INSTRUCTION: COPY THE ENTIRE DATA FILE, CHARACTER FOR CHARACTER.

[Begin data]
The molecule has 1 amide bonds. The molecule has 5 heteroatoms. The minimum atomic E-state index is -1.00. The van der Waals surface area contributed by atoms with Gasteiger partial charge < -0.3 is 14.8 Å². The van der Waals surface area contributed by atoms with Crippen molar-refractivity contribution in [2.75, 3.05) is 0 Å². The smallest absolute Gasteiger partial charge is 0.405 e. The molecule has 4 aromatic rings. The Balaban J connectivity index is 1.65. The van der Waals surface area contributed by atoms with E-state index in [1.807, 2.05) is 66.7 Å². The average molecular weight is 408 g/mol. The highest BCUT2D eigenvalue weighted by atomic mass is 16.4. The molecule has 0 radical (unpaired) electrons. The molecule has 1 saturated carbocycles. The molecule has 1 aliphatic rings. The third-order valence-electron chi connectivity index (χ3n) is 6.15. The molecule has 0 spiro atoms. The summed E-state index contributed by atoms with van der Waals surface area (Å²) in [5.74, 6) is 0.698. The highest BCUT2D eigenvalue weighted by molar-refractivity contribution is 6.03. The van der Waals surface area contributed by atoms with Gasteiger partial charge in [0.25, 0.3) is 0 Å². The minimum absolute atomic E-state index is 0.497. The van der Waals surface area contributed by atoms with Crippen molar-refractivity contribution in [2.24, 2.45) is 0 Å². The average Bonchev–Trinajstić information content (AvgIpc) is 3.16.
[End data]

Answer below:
The molecule has 1 amide bonds. The molecule has 5 heteroatoms. The minimum atomic E-state index is -1.00. The van der Waals surface area contributed by atoms with Gasteiger partial charge < -0.3 is 14.8 Å². The van der Waals surface area contributed by atoms with Crippen molar-refractivity contribution in [2.75, 3.05) is 0 Å². The smallest absolute Gasteiger partial charge is 0.405 e. The molecule has 4 aromatic rings. The Balaban J connectivity index is 1.65. The van der Waals surface area contributed by atoms with E-state index in [1.807, 2.05) is 66.7 Å². The average molecular weight is 408 g/mol. The highest BCUT2D eigenvalue weighted by atomic mass is 16.4. The molecule has 0 radical (unpaired) electrons. The molecule has 1 saturated carbocycles. The molecule has 1 aliphatic rings. The third-order valence-electron chi connectivity index (χ3n) is 6.15. The molecule has 0 spiro atoms. The summed E-state index contributed by atoms with van der Waals surface area (Å²) in [5.74, 6) is 0.698. The highest BCUT2D eigenvalue weighted by molar-refractivity contribution is 6.03. The van der Waals surface area contributed by atoms with Gasteiger partial charge in [0.25, 0.3) is 0 Å². The minimum absolute atomic E-state index is 0.497. The van der Waals surface area contributed by atoms with Crippen molar-refractivity contribution in [2.24, 2.45) is 0 Å². The average Bonchev–Trinajstić information content (AvgIpc) is 3.16.